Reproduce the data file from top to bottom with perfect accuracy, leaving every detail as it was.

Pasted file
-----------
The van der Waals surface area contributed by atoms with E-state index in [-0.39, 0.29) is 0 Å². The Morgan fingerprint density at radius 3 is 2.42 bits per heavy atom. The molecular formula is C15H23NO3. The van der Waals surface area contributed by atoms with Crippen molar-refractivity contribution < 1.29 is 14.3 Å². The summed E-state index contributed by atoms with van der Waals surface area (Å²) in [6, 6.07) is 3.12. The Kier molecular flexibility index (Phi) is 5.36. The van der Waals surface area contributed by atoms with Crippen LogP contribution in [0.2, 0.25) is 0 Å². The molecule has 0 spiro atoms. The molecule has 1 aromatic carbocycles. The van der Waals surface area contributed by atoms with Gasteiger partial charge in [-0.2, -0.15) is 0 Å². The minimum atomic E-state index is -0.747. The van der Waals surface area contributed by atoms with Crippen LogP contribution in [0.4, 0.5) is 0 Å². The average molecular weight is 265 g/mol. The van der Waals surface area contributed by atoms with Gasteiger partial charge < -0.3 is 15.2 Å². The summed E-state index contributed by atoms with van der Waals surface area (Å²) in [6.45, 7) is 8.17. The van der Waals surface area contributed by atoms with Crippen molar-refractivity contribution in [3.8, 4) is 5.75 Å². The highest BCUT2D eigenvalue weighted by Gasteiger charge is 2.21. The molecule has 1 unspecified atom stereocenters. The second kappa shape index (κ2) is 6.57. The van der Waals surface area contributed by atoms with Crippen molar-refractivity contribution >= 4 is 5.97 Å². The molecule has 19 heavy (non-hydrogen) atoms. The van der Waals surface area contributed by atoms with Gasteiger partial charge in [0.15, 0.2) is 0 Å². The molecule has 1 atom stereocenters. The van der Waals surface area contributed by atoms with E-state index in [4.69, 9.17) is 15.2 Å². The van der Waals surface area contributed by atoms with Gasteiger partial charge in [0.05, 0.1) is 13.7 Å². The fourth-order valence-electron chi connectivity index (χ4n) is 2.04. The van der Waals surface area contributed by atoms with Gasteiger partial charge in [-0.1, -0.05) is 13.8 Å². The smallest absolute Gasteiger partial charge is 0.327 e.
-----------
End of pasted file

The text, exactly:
The van der Waals surface area contributed by atoms with E-state index in [-0.39, 0.29) is 0 Å². The Morgan fingerprint density at radius 3 is 2.42 bits per heavy atom. The molecular formula is C15H23NO3. The van der Waals surface area contributed by atoms with Crippen molar-refractivity contribution < 1.29 is 14.3 Å². The summed E-state index contributed by atoms with van der Waals surface area (Å²) in [6, 6.07) is 3.12. The Kier molecular flexibility index (Phi) is 5.36. The van der Waals surface area contributed by atoms with Crippen LogP contribution in [0.2, 0.25) is 0 Å². The molecule has 0 spiro atoms. The molecule has 1 aromatic carbocycles. The van der Waals surface area contributed by atoms with Gasteiger partial charge in [-0.2, -0.15) is 0 Å². The minimum atomic E-state index is -0.747. The van der Waals surface area contributed by atoms with Crippen LogP contribution in [0.4, 0.5) is 0 Å². The average molecular weight is 265 g/mol. The van der Waals surface area contributed by atoms with Gasteiger partial charge < -0.3 is 15.2 Å². The summed E-state index contributed by atoms with van der Waals surface area (Å²) in [6.45, 7) is 8.17. The van der Waals surface area contributed by atoms with Crippen molar-refractivity contribution in [3.8, 4) is 5.75 Å². The highest BCUT2D eigenvalue weighted by Gasteiger charge is 2.21. The molecule has 1 unspecified atom stereocenters. The second kappa shape index (κ2) is 6.57. The van der Waals surface area contributed by atoms with Crippen molar-refractivity contribution >= 4 is 5.97 Å². The molecule has 19 heavy (non-hydrogen) atoms. The van der Waals surface area contributed by atoms with Gasteiger partial charge in [0.15, 0.2) is 0 Å². The molecule has 1 atom stereocenters. The van der Waals surface area contributed by atoms with E-state index in [4.69, 9.17) is 15.2 Å². The van der Waals surface area contributed by atoms with Gasteiger partial charge in [0.05, 0.1) is 13.7 Å². The fourth-order valence-electron chi connectivity index (χ4n) is 2.04. The van der Waals surface area contributed by atoms with Gasteiger partial charge in [-0.1, -0.05) is 13.8 Å². The smallest absolute Gasteiger partial charge is 0.327 e.